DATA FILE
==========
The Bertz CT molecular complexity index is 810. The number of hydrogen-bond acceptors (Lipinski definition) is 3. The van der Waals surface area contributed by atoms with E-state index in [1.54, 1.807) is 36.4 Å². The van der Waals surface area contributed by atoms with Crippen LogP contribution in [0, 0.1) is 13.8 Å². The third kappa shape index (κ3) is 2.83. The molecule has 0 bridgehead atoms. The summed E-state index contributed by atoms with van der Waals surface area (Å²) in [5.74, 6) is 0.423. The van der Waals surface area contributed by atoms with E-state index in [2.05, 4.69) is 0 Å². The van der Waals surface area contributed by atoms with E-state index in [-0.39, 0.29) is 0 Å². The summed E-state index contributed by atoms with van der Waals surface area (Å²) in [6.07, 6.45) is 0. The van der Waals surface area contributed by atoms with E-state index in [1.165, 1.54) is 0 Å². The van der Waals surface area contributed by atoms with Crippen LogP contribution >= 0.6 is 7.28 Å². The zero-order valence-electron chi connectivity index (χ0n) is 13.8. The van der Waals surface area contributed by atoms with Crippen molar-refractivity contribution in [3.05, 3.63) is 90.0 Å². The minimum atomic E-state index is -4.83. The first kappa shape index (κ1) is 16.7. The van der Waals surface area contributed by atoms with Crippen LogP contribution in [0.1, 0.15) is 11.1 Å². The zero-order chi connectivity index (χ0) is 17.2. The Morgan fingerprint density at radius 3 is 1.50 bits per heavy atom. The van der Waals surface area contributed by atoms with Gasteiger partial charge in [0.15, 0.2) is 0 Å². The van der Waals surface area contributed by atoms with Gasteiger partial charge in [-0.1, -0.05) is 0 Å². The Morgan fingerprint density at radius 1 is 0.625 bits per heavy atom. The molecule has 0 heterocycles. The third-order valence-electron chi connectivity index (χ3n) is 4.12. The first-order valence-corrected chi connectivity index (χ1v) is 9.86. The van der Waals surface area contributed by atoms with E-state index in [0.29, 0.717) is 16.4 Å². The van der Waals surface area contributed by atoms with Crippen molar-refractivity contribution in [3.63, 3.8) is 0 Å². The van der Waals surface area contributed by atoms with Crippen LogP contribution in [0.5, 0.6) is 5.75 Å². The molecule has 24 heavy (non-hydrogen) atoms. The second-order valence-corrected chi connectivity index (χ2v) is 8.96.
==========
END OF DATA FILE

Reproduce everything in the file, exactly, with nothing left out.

The Bertz CT molecular complexity index is 810. The number of hydrogen-bond acceptors (Lipinski definition) is 3. The van der Waals surface area contributed by atoms with E-state index in [1.54, 1.807) is 36.4 Å². The van der Waals surface area contributed by atoms with Crippen LogP contribution in [0, 0.1) is 13.8 Å². The third kappa shape index (κ3) is 2.83. The molecule has 0 bridgehead atoms. The summed E-state index contributed by atoms with van der Waals surface area (Å²) in [5.74, 6) is 0.423. The van der Waals surface area contributed by atoms with E-state index in [2.05, 4.69) is 0 Å². The van der Waals surface area contributed by atoms with E-state index in [-0.39, 0.29) is 0 Å². The summed E-state index contributed by atoms with van der Waals surface area (Å²) in [6.07, 6.45) is 0. The van der Waals surface area contributed by atoms with E-state index in [1.165, 1.54) is 0 Å². The van der Waals surface area contributed by atoms with Crippen LogP contribution >= 0.6 is 7.28 Å². The zero-order valence-electron chi connectivity index (χ0n) is 13.8. The van der Waals surface area contributed by atoms with Crippen molar-refractivity contribution in [3.05, 3.63) is 90.0 Å². The minimum atomic E-state index is -4.83. The first kappa shape index (κ1) is 16.7. The van der Waals surface area contributed by atoms with Crippen LogP contribution in [0.1, 0.15) is 11.1 Å². The zero-order chi connectivity index (χ0) is 17.2. The Morgan fingerprint density at radius 3 is 1.50 bits per heavy atom. The van der Waals surface area contributed by atoms with Gasteiger partial charge in [0.15, 0.2) is 0 Å². The van der Waals surface area contributed by atoms with Gasteiger partial charge in [-0.1, -0.05) is 0 Å². The Morgan fingerprint density at radius 1 is 0.625 bits per heavy atom. The molecule has 0 heterocycles. The third-order valence-electron chi connectivity index (χ3n) is 4.12. The first-order valence-corrected chi connectivity index (χ1v) is 9.86. The van der Waals surface area contributed by atoms with E-state index in [0.29, 0.717) is 16.4 Å². The van der Waals surface area contributed by atoms with Crippen molar-refractivity contribution in [3.63, 3.8) is 0 Å². The van der Waals surface area contributed by atoms with Crippen LogP contribution in [0.5, 0.6) is 5.75 Å². The molecule has 24 heavy (non-hydrogen) atoms. The second-order valence-corrected chi connectivity index (χ2v) is 8.96.